Sharifah Abu Salem sold 70,000 copies of her novel, Pesona Rindu (Enchantment of Longing), last year. And she had company: Sepi Tanpa Cinta (Lonely Without Love) by Damya Hanna also sold 70,000.Apparently a big reason for the rise in popularity of Malay fiction is that publishers decided to use everyday language in their books rather than the more poetic form of the language used for literature, making it much more accessible to the man on the street. Romance is the staple fare (although there are also thrillers, sci-fi and historical novels) but in its culturally acceptable version:
In fact, in little more than half a decade, just one publisher of Malay novels, Alaf 21, has sold more than half a million copies of seven titles, including Sharifah and Damya’s books. Tak Seindah Mimpi (Never As Wonderful As a Dream) by Sharifah Abu Salem sold 70,000 copies in 2000; Kau Untukku (You Were Meant For Me) by Aisya Sofea, 80,000 in 2001; Kau Yang Satu (You Are the Only One) by Nia Azalea, 75,000 in 2002; Bicara Hati (Discussions of the Heart) by Damya Hanna, 100,000 in 2003;Sehangat Asmara (In the Heat of Love) by Aisya Sofea, 70,000 in 2003; Pesona Rindu (Enchantment of Longing) by Sharifah Abu Salem, 70,000 in 2004; and Sepi Tanpa Cinta (Lonely Without Love) by Damya Hanna, 70,000 in 2004.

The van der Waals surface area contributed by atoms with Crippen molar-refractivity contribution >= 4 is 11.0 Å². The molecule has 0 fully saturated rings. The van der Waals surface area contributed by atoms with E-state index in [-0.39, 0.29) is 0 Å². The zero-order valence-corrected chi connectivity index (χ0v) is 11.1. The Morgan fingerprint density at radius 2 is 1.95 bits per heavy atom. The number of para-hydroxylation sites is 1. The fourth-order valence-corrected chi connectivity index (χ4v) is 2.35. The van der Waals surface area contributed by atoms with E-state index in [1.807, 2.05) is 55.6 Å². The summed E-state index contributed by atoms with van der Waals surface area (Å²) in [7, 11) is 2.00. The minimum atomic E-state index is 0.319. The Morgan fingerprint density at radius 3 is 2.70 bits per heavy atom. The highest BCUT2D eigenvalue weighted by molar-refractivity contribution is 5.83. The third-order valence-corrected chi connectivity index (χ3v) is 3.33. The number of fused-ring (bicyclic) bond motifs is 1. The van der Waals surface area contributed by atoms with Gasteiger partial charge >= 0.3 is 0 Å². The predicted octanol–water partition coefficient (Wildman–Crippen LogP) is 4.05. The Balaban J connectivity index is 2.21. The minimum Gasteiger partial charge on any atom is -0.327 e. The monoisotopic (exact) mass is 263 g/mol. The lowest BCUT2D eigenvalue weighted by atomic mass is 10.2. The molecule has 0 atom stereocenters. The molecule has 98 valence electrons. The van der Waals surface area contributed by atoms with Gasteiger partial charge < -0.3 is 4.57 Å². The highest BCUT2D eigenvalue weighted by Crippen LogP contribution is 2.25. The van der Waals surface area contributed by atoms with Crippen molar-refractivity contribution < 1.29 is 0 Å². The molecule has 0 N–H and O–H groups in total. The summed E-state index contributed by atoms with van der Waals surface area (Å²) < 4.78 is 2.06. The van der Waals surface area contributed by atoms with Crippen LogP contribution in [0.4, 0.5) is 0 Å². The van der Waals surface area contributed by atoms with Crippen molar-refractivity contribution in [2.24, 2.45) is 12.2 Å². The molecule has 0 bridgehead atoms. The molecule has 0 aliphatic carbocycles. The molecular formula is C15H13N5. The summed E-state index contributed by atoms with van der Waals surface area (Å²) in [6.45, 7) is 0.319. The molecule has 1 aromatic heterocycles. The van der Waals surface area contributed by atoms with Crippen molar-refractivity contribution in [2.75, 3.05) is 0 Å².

... in keeping with our culture, passion is restrained to eyes meeting, and love is seen as something more emotional than physical. And you don’t declare love in an unseemly manner ... when a character declares his love, he does it poetically. ... Religion, good values and love are all tied up together, and this strongly influences the overall flavour of the stories.It's nice to see local writers doing well, and reading encouraged. But - dare I ask - is the fiction any good?